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Browsing named entities in Admiral David D. Porter, The Naval History of the Civil War.. You can also browse the collection for Alexander M. Grant or search for Alexander M. Grant in all documents.

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Admiral David D. Porter, The Naval History of the Civil War., Chapter 49: first attack on Fort Fisher.--destruction of the confederate ram Albemarle, etc. (search)
n a letter to that officer, says: Lieutenant-General Grant has recently given the subject his attant-Secretary of the Navy, to confer with General Grant in regard to the necessary contingent of te Secretary of the Navy were made known to General Grant, and he at once decided to send the requisthe President, a copy of which was sent to General Grant, there was still delay in furnishing the meneral Butler would go on the expedition. General Grant several times went on board the Malvern foutler's presence was always enough to make General Grant quiet and meditative, and he soon took hiss to the flag-ship, but lie was as taciturn as Grant, and apparently was uncertain whether he was ts for the Navy to hold on in the hope that General Grant would send the troops back again, under annd we were satisfied with the reasons that General Grant gave for not sending troops. There was nont, Saturday, December 31, 1864. Sir-Lieutenant-General Grant will send immediately a competent f[10 more...]
Admiral David D. Porter, The Naval History of the Civil War., Chapter 50: Second attack on Fort Fisher. (search)
s bade fair to be found unprepared in case General Grant ordered the troops to return. No time wasarked, the Admiral sent a swift steamer to General Grant and told him the situation of affairs, urghim to send other troops and another General. Grant had made up his mind to do so the moment he heing anything disrespectful concerning him. General Grant thought highly of Comstock, and that was tm his division. As soon as possible after General Grant's arrival, preparations were made for the other guns. Grand total, 83 guns. When General Grant went to Fort Fisher and General Schofield ar was held on board the Malvern, at which General Grant presided, and it was concluded to land an by water; but this plan was changed after General Grant left, and General Schofield undertook an emiral Porter engaged in taking that place, General Grant came very near being put to great inconvenhis time Sherman had captured Savannah and General Grant had received the news of the utter rout of[4 more...]
Admiral David D. Porter, The Naval History of the Civil War., Chapter 53: operations of the West Gulf Squadron in the latter part of 1864, and in 1865.--joint operations in Mobile Bay by Rear-Admiral Thatcher and General Canby. (search)
began against the city. On May 4. 1865, Rear-Admiral Thatcher received written proposals from Commodore Ebenezer Farrand, commanding the Confederate naval forces in Mobile waters, to surrender his ships, officers, men and public property generally, and desiring a meeting with the Admiral to arrange the terms. The two commanders met at Citronelle, a point about thirty-five miles above Mobile, and the surrender was agreed upon and accepted on the same basis and terms as were granted by General Grant to General Lee, by General Sherman to General Johnston, and by General Canby to General Taylor, which last surrender was made at the same place and time. The day previous to the receipt of the proposal for surrender, Rear-Admiral Thatcher had made preparations for attacking the Confederate vessels in the Tombigbee, and the attack would have undoubtedly been made had Commodore Farrand delayed his surrender a day longer. As a matter of record, and as an interesting episode sode of the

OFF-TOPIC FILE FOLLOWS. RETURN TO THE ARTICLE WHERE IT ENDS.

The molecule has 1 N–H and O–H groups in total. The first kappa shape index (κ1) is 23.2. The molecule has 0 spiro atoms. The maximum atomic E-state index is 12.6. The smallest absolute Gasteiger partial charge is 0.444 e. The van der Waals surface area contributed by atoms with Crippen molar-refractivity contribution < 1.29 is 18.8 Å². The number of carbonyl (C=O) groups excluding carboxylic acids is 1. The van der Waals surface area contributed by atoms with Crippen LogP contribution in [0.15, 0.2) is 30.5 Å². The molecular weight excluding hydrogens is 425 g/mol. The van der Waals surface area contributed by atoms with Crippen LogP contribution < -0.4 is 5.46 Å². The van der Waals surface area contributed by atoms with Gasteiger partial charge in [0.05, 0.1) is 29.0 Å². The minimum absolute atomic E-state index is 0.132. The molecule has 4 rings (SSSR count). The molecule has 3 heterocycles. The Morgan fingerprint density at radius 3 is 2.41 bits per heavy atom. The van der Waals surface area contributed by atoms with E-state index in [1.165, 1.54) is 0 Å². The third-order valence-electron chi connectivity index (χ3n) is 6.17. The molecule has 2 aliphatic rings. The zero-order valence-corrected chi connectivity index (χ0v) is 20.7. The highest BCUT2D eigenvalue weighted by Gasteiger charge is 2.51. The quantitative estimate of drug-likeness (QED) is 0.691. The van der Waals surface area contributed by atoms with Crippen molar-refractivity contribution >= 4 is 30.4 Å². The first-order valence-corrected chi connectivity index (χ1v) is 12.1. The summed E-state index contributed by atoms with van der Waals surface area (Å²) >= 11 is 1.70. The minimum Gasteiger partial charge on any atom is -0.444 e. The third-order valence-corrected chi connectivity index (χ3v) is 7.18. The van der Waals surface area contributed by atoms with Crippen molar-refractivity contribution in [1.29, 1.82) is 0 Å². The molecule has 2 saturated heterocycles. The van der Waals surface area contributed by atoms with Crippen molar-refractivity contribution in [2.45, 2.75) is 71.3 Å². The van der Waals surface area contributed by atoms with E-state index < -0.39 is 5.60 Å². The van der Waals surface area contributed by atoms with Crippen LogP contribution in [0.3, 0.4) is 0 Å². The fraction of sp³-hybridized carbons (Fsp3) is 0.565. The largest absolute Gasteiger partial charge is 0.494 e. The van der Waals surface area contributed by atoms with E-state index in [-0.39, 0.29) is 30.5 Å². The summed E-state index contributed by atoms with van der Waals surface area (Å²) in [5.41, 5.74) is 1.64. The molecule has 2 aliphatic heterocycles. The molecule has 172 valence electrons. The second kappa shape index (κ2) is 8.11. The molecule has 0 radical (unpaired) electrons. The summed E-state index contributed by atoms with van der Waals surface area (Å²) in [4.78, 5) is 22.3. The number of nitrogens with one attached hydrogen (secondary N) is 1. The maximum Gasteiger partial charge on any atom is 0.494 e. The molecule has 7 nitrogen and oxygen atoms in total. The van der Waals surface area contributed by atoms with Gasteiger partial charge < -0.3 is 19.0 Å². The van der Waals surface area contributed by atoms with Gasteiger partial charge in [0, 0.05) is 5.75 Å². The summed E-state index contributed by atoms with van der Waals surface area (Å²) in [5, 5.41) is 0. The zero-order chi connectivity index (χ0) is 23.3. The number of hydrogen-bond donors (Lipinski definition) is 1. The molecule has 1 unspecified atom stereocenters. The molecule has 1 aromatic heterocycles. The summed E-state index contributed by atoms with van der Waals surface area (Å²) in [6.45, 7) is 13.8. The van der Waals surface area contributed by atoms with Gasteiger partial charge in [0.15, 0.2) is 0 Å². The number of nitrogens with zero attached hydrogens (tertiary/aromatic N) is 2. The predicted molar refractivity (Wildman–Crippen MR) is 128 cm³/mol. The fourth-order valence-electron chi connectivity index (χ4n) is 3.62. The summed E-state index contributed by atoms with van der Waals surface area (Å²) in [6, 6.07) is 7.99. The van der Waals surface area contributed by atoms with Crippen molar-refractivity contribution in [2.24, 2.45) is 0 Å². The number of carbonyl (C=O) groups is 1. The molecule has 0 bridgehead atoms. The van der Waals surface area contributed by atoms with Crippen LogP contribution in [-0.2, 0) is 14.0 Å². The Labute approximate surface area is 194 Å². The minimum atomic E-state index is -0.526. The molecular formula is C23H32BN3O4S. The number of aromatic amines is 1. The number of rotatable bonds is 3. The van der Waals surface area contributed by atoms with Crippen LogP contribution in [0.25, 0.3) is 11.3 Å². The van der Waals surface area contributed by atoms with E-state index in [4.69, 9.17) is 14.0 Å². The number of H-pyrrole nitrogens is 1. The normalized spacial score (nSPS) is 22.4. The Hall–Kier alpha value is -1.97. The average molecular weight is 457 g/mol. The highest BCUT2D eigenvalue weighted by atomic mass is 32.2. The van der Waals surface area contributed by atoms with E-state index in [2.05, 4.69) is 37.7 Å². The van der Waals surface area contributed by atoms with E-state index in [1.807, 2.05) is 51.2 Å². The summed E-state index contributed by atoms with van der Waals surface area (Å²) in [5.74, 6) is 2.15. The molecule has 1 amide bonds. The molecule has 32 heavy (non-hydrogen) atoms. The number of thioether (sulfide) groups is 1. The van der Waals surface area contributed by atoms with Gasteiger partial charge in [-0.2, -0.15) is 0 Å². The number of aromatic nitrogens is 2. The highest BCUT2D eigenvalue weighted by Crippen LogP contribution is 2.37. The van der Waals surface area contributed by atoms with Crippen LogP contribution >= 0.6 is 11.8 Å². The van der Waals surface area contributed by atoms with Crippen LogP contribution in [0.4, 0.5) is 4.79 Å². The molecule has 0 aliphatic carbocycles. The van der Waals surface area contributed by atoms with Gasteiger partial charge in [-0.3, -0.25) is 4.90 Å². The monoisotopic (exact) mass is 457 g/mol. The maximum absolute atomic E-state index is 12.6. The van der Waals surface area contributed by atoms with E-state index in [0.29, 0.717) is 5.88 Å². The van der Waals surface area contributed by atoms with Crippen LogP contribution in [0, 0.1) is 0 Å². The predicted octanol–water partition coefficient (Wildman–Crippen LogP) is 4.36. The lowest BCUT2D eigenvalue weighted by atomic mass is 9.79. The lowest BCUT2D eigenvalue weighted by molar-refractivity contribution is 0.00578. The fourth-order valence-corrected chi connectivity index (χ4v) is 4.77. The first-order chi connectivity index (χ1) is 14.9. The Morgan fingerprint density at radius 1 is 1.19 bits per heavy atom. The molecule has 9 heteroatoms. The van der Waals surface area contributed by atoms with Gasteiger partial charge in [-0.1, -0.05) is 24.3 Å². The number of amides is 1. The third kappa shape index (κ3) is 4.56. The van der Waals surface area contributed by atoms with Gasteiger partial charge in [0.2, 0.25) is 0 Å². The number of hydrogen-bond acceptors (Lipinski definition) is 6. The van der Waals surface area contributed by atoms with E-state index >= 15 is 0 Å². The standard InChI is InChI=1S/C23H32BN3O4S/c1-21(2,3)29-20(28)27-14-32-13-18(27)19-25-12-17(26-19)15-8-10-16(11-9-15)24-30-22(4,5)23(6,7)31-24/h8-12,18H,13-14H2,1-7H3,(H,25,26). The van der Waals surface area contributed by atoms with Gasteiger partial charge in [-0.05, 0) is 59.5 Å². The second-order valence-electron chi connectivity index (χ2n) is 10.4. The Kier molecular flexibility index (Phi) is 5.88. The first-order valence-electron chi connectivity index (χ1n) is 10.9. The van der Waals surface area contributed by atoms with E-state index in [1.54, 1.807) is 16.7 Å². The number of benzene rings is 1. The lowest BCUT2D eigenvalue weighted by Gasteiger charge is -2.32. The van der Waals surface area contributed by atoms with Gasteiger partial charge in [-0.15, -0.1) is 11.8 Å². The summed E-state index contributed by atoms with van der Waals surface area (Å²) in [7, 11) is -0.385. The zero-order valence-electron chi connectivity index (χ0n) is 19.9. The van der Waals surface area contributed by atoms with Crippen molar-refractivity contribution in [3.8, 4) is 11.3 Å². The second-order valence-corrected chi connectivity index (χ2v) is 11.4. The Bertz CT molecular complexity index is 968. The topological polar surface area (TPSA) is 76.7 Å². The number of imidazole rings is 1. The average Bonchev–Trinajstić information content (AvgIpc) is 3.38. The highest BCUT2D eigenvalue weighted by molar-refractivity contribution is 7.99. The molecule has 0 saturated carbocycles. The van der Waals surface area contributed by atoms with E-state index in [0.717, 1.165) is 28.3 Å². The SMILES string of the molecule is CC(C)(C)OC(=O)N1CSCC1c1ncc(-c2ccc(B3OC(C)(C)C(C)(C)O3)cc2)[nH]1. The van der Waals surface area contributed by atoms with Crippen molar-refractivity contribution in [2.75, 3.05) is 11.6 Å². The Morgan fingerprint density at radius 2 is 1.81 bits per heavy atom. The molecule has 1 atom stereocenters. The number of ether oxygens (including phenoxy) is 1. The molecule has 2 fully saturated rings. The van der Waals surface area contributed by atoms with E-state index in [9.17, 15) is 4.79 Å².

Admiral David D. Porter, The Naval History of the Civil War., Chapter 54: capture of Richmond.--the destruction of the Confederate fleet in the James River, etc. (search)
resistance. Everything had been done by General Grant that was possible to reinforce Sherman. Ae course of the Confederate Government. General Grant's movements also largely depended on the sn army sufficiently strong to, defeat Sherman, Grant could not have gone to the latter's assistancerms that would be demanded of General Lee when Grant should move on Petersburg and Richmond. Preia to City Point, Virginia, to confer with General Grant on the situation, arriving on the 27th of burg, and should Lee leave his fortified lines Grant would follow him so closely that it would be it them to be used by any one. But, said General Grant, cannot the Confederates re-lay the rails,d while Mr. Lincoln had implicit confidence in Grant's military abilities, he relied no less on hisforces on the river were in this position, General Grant was gradually enveloping Richmond with his defend Lee's extreme right at Five Forks, General Grant. on the morning of the 2d of April, order[9 more...]
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